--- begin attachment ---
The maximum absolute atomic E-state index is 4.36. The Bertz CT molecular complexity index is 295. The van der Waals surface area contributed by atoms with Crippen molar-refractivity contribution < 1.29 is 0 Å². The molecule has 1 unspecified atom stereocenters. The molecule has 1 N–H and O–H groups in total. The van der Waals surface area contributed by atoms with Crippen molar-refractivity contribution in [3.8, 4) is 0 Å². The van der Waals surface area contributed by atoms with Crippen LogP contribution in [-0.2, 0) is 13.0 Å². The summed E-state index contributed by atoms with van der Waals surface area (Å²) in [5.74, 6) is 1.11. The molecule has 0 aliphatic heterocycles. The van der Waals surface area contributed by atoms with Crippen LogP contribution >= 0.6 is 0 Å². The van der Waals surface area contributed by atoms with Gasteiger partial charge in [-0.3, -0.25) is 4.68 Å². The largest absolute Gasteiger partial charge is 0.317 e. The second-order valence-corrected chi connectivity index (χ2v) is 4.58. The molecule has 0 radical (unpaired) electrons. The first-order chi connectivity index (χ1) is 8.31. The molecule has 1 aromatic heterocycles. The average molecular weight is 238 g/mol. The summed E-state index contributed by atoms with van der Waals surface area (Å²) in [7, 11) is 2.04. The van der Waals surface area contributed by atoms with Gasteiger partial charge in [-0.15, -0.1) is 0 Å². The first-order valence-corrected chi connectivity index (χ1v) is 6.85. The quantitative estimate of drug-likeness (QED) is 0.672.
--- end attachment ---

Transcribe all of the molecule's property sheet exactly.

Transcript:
The maximum absolute atomic E-state index is 4.36. The Bertz CT molecular complexity index is 295. The van der Waals surface area contributed by atoms with Crippen molar-refractivity contribution < 1.29 is 0 Å². The molecule has 1 unspecified atom stereocenters. The molecule has 1 N–H and O–H groups in total. The van der Waals surface area contributed by atoms with Crippen molar-refractivity contribution in [3.8, 4) is 0 Å². The van der Waals surface area contributed by atoms with Crippen LogP contribution in [-0.2, 0) is 13.0 Å². The summed E-state index contributed by atoms with van der Waals surface area (Å²) in [5.74, 6) is 1.11. The molecule has 0 aliphatic heterocycles. The van der Waals surface area contributed by atoms with Crippen LogP contribution >= 0.6 is 0 Å². The van der Waals surface area contributed by atoms with Gasteiger partial charge in [-0.3, -0.25) is 4.68 Å². The largest absolute Gasteiger partial charge is 0.317 e. The second-order valence-corrected chi connectivity index (χ2v) is 4.58. The molecule has 0 radical (unpaired) electrons. The first-order chi connectivity index (χ1) is 8.31. The molecule has 1 aromatic heterocycles. The average molecular weight is 238 g/mol. The summed E-state index contributed by atoms with van der Waals surface area (Å²) in [7, 11) is 2.04. The van der Waals surface area contributed by atoms with Gasteiger partial charge in [-0.15, -0.1) is 0 Å². The first-order valence-corrected chi connectivity index (χ1v) is 6.85. The quantitative estimate of drug-likeness (QED) is 0.672.